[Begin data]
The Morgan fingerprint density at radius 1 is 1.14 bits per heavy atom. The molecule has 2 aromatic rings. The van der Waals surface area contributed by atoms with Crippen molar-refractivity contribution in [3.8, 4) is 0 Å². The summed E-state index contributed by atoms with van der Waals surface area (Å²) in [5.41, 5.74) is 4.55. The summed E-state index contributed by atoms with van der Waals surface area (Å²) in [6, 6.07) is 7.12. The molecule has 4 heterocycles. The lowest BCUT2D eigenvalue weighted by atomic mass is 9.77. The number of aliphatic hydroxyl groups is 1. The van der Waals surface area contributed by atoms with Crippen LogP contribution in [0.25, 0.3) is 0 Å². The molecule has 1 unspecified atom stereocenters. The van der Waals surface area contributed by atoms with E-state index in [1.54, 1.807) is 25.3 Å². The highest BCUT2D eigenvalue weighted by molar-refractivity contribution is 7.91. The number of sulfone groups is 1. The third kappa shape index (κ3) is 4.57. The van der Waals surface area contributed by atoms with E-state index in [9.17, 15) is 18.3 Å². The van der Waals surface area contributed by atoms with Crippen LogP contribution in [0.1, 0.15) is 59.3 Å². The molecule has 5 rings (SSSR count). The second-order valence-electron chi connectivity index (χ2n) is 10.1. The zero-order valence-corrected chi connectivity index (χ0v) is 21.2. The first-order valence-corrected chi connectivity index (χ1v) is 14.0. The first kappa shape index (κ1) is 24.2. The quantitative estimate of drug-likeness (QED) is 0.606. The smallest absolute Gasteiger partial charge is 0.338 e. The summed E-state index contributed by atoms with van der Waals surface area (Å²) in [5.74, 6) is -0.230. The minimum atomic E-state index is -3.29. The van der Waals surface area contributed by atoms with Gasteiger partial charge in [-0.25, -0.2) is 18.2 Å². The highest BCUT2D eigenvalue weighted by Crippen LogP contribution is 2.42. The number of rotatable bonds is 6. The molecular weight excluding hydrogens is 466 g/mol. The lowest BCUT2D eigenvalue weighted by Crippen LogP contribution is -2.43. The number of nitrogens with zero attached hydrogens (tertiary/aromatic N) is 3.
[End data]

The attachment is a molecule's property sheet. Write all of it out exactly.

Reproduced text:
The Morgan fingerprint density at radius 1 is 1.14 bits per heavy atom. The molecule has 2 aromatic rings. The van der Waals surface area contributed by atoms with Crippen molar-refractivity contribution in [3.8, 4) is 0 Å². The summed E-state index contributed by atoms with van der Waals surface area (Å²) in [5.41, 5.74) is 4.55. The summed E-state index contributed by atoms with van der Waals surface area (Å²) in [6, 6.07) is 7.12. The molecule has 4 heterocycles. The lowest BCUT2D eigenvalue weighted by atomic mass is 9.77. The number of aliphatic hydroxyl groups is 1. The van der Waals surface area contributed by atoms with Crippen LogP contribution in [0.25, 0.3) is 0 Å². The molecule has 1 unspecified atom stereocenters. The van der Waals surface area contributed by atoms with E-state index in [1.54, 1.807) is 25.3 Å². The highest BCUT2D eigenvalue weighted by molar-refractivity contribution is 7.91. The number of sulfone groups is 1. The third kappa shape index (κ3) is 4.57. The van der Waals surface area contributed by atoms with E-state index in [9.17, 15) is 18.3 Å². The van der Waals surface area contributed by atoms with Crippen LogP contribution in [0.1, 0.15) is 59.3 Å². The molecule has 5 rings (SSSR count). The second-order valence-electron chi connectivity index (χ2n) is 10.1. The zero-order valence-corrected chi connectivity index (χ0v) is 21.2. The first-order valence-corrected chi connectivity index (χ1v) is 14.0. The first kappa shape index (κ1) is 24.2. The quantitative estimate of drug-likeness (QED) is 0.606. The smallest absolute Gasteiger partial charge is 0.338 e. The summed E-state index contributed by atoms with van der Waals surface area (Å²) in [5.74, 6) is -0.230. The minimum atomic E-state index is -3.29. The van der Waals surface area contributed by atoms with Gasteiger partial charge in [-0.25, -0.2) is 18.2 Å². The highest BCUT2D eigenvalue weighted by Crippen LogP contribution is 2.42. The number of rotatable bonds is 6. The molecular weight excluding hydrogens is 466 g/mol. The lowest BCUT2D eigenvalue weighted by Crippen LogP contribution is -2.43. The number of nitrogens with zero attached hydrogens (tertiary/aromatic N) is 3.